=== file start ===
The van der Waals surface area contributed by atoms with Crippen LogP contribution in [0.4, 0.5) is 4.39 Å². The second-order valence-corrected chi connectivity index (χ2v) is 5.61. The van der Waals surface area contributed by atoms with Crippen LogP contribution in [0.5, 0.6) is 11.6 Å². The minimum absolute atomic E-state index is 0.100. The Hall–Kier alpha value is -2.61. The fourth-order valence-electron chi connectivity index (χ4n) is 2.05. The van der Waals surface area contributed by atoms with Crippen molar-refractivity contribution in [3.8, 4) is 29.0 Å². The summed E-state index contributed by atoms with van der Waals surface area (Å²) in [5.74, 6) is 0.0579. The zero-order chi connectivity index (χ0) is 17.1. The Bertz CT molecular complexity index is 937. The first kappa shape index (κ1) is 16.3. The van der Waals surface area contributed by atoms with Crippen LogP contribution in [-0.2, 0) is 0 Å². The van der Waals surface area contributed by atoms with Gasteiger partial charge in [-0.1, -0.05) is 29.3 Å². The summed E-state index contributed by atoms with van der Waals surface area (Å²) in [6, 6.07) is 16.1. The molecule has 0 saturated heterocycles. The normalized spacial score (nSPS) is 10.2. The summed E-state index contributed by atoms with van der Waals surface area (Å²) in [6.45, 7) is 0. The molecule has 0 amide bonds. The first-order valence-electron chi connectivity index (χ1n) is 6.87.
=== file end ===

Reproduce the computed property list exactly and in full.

The van der Waals surface area contributed by atoms with Crippen LogP contribution in [0.4, 0.5) is 4.39 Å². The second-order valence-corrected chi connectivity index (χ2v) is 5.61. The van der Waals surface area contributed by atoms with Crippen LogP contribution in [0.5, 0.6) is 11.6 Å². The minimum absolute atomic E-state index is 0.100. The Hall–Kier alpha value is -2.61. The fourth-order valence-electron chi connectivity index (χ4n) is 2.05. The van der Waals surface area contributed by atoms with Crippen molar-refractivity contribution in [3.8, 4) is 29.0 Å². The summed E-state index contributed by atoms with van der Waals surface area (Å²) in [5.74, 6) is 0.0579. The zero-order chi connectivity index (χ0) is 17.1. The Bertz CT molecular complexity index is 937. The first kappa shape index (κ1) is 16.3. The van der Waals surface area contributed by atoms with Crippen LogP contribution in [-0.2, 0) is 0 Å². The van der Waals surface area contributed by atoms with Gasteiger partial charge in [-0.1, -0.05) is 29.3 Å². The summed E-state index contributed by atoms with van der Waals surface area (Å²) in [6, 6.07) is 16.1. The molecule has 0 saturated heterocycles. The normalized spacial score (nSPS) is 10.2. The summed E-state index contributed by atoms with van der Waals surface area (Å²) in [6.45, 7) is 0. The molecule has 0 amide bonds. The first-order valence-electron chi connectivity index (χ1n) is 6.87.